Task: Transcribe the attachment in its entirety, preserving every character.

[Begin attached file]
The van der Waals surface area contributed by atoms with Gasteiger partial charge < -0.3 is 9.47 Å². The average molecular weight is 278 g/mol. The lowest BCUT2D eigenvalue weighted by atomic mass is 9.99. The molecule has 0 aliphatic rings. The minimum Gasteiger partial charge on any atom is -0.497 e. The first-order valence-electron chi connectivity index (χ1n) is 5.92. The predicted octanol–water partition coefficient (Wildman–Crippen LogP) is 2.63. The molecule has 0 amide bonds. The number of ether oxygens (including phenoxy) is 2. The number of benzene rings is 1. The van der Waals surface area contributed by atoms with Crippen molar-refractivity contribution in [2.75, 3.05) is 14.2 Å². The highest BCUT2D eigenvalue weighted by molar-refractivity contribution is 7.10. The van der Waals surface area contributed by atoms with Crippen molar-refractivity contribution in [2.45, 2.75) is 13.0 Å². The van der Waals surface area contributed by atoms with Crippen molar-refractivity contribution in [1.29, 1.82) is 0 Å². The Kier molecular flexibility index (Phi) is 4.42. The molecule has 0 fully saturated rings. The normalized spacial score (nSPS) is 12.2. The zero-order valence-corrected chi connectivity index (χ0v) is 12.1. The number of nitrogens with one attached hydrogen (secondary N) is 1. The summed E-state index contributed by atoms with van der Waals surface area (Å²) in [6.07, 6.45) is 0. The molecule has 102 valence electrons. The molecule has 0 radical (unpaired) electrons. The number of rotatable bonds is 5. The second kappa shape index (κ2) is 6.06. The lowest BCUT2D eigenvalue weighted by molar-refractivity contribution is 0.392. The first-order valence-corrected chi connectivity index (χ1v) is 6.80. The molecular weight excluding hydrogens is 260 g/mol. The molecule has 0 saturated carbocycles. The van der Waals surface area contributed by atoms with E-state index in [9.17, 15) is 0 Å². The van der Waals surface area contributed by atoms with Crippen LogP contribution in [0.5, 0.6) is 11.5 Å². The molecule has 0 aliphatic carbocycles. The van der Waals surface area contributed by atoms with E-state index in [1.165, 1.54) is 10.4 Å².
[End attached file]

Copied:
The van der Waals surface area contributed by atoms with Gasteiger partial charge < -0.3 is 9.47 Å². The average molecular weight is 278 g/mol. The lowest BCUT2D eigenvalue weighted by atomic mass is 9.99. The molecule has 0 aliphatic rings. The minimum Gasteiger partial charge on any atom is -0.497 e. The first-order valence-electron chi connectivity index (χ1n) is 5.92. The predicted octanol–water partition coefficient (Wildman–Crippen LogP) is 2.63. The molecule has 0 amide bonds. The number of ether oxygens (including phenoxy) is 2. The number of benzene rings is 1. The van der Waals surface area contributed by atoms with Crippen molar-refractivity contribution in [2.75, 3.05) is 14.2 Å². The highest BCUT2D eigenvalue weighted by molar-refractivity contribution is 7.10. The van der Waals surface area contributed by atoms with Crippen molar-refractivity contribution in [2.45, 2.75) is 13.0 Å². The van der Waals surface area contributed by atoms with Crippen molar-refractivity contribution in [1.29, 1.82) is 0 Å². The Kier molecular flexibility index (Phi) is 4.42. The molecule has 0 fully saturated rings. The normalized spacial score (nSPS) is 12.2. The zero-order valence-corrected chi connectivity index (χ0v) is 12.1. The number of nitrogens with one attached hydrogen (secondary N) is 1. The summed E-state index contributed by atoms with van der Waals surface area (Å²) in [6.07, 6.45) is 0. The molecule has 102 valence electrons. The molecule has 0 radical (unpaired) electrons. The number of rotatable bonds is 5. The second kappa shape index (κ2) is 6.06. The lowest BCUT2D eigenvalue weighted by molar-refractivity contribution is 0.392. The first-order valence-corrected chi connectivity index (χ1v) is 6.80. The molecular weight excluding hydrogens is 260 g/mol. The molecule has 0 saturated carbocycles. The van der Waals surface area contributed by atoms with E-state index in [9.17, 15) is 0 Å². The van der Waals surface area contributed by atoms with Crippen LogP contribution in [0.5, 0.6) is 11.5 Å². The molecule has 0 aliphatic carbocycles. The van der Waals surface area contributed by atoms with E-state index in [1.165, 1.54) is 10.4 Å².